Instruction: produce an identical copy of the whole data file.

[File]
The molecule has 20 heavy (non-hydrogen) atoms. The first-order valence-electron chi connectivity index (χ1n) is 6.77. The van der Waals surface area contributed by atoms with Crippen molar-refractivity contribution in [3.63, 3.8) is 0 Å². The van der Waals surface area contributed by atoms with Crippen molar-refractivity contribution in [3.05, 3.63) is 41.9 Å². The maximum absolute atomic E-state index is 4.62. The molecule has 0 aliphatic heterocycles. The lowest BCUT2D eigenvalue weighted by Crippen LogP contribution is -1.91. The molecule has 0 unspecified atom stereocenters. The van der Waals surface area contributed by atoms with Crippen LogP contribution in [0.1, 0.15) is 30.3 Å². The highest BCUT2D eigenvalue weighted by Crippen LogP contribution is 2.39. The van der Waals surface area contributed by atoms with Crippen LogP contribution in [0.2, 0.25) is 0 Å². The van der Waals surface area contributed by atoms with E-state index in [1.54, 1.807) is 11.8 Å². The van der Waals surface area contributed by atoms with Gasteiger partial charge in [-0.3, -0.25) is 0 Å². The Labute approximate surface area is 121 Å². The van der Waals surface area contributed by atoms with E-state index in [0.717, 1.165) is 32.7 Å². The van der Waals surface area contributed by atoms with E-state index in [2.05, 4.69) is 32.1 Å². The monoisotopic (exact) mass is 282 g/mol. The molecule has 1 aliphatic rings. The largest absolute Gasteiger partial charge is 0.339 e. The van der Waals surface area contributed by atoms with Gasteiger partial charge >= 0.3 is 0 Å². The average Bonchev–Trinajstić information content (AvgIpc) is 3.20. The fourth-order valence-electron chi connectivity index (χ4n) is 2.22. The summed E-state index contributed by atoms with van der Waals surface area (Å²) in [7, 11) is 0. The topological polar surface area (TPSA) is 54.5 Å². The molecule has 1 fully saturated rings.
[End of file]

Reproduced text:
The molecule has 20 heavy (non-hydrogen) atoms. The first-order valence-electron chi connectivity index (χ1n) is 6.77. The van der Waals surface area contributed by atoms with Crippen molar-refractivity contribution in [3.63, 3.8) is 0 Å². The van der Waals surface area contributed by atoms with Crippen molar-refractivity contribution in [3.05, 3.63) is 41.9 Å². The maximum absolute atomic E-state index is 4.62. The molecule has 0 aliphatic heterocycles. The lowest BCUT2D eigenvalue weighted by Crippen LogP contribution is -1.91. The molecule has 0 unspecified atom stereocenters. The van der Waals surface area contributed by atoms with Crippen LogP contribution in [0.1, 0.15) is 30.3 Å². The highest BCUT2D eigenvalue weighted by Crippen LogP contribution is 2.39. The van der Waals surface area contributed by atoms with Crippen LogP contribution in [0.2, 0.25) is 0 Å². The van der Waals surface area contributed by atoms with E-state index in [1.54, 1.807) is 11.8 Å². The van der Waals surface area contributed by atoms with Gasteiger partial charge in [-0.3, -0.25) is 0 Å². The Labute approximate surface area is 121 Å². The van der Waals surface area contributed by atoms with E-state index in [0.717, 1.165) is 32.7 Å². The van der Waals surface area contributed by atoms with E-state index in [2.05, 4.69) is 32.1 Å². The monoisotopic (exact) mass is 282 g/mol. The molecule has 1 aliphatic rings. The largest absolute Gasteiger partial charge is 0.339 e. The van der Waals surface area contributed by atoms with Gasteiger partial charge >= 0.3 is 0 Å². The average Bonchev–Trinajstić information content (AvgIpc) is 3.20. The fourth-order valence-electron chi connectivity index (χ4n) is 2.22. The summed E-state index contributed by atoms with van der Waals surface area (Å²) in [7, 11) is 0. The topological polar surface area (TPSA) is 54.5 Å². The molecule has 1 fully saturated rings.